There are lots of landlord legal obligations you should keep up-to-date with, including HMO licence fines (for houses in multiple occupation) and other fines for landlords.
Not meeting your obligations as a landlord can lead to penalties, so here are some of the most important ones you should know about.
You could be fined for renting a property out to more than one household without the right licence.
A property is a house in multiple occupation (HMO) if at least three tenants live there, forming more than one household (for instance, these tenants are unrelated). Bathrooms, toilets, and other amenities will be shared by these tenants.
A property is a large HMO if at least five tenants live there (forming more than one household), and facilities like bathrooms and kitchens are shared between tenants.
You must meet HMO obligations and safety checks, including making sure the property is not overcrowded and that there are enough facilities for people living there. You’re responsible for repairs to communal areas.
If a property is a large HMO then you need a license from your council. Some councils need other HMOs to be licensed, so be sure to check with your local authority.
HMO fines and penalties depend on your local council but can include:
As above, landlords need to meet specific HMO obligations – these can vary from council to council. HMOs should be safe and provide all the basic conditions for living (for instance, it should be big enough with no overcrowding).
A Brighton landlord was fined £43,680 in 2017 for breaching safety obligations. At the time, it was Brighton Magistrates Court’s biggest fine on record.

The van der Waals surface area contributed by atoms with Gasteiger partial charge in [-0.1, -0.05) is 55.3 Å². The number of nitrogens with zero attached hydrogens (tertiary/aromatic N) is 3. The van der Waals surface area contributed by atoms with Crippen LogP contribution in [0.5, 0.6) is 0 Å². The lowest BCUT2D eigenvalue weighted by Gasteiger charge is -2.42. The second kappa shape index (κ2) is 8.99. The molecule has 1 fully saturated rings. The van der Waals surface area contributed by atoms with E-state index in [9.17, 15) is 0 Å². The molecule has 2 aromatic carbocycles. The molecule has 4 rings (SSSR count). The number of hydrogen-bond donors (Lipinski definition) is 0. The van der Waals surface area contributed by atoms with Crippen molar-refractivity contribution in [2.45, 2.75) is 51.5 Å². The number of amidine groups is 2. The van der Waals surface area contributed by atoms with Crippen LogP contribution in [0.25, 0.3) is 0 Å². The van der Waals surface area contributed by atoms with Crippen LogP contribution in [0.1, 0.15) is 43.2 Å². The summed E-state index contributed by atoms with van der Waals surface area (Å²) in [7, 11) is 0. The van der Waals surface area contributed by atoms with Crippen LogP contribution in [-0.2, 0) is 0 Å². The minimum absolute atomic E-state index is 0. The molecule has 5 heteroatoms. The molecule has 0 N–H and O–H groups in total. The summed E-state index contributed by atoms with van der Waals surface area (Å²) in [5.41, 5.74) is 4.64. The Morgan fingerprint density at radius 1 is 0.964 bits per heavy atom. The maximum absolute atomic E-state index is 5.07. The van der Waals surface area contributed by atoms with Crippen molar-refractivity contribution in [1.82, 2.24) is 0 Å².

The property had an obstructed fire escape, unsatisfactory fire equipment and alarms, tiny bedrooms, and 12 tenants (the property was licensed for just nine).
Landlords have gas, electrical, and fire safety responsibilities. Breaking them puts your tenants lives at risk and can incur significant penalties.
Fines vary depending on the severity of the situation, but they can reach huge sums:
As an example, a rogue landlord in Westminster was fined £214,000 in 2017 for putting his tenants’ lives at risk across various properties in London.
One of his properties was found to have an exposed live electrical cable on the electric cooker hob, posing a risk of electrocution.
Another property had inadequate safety measures. In terms of fire safety, there was no safe exit route in the event of a fire and the landlord was unable to supply gas and electrical certificates.
There are different types of residence for planning purposes, including houses, flats, and HMOs. Planning permission is automatically required when there’s a material change in use of the property.
Subdivisions (where a property is converted from one big flat into two smaller ones, for instance) are generally treated as a material change in use. HMOs also need to meet specific obligations and safety checks (as mentioned above).
There are minimum space requirements too, so always get planning permission from your local authority.
Fines vary, but there are many stories about rogue landlords receiving huge penalties for not getting planning permission. One landlord in Maida Vale, London, was fined over £500,000 for converting four floors of one property into eight flats.
Landlord harassment (such as changing locks) is a criminal offence that can lead to illegal eviction (also a criminal offence). Landlords can go to jail, plus tenants can claim damages and compensation.
To legally evict someone, you should follow three steps:
A Sheffield landlord was convicted and ordered to pay a total of £3,700 in fines and compensation in 2017, after serving a tenant notice to move out and then removing and changing the locks only days later.
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22 June 2020 • 9-minute read
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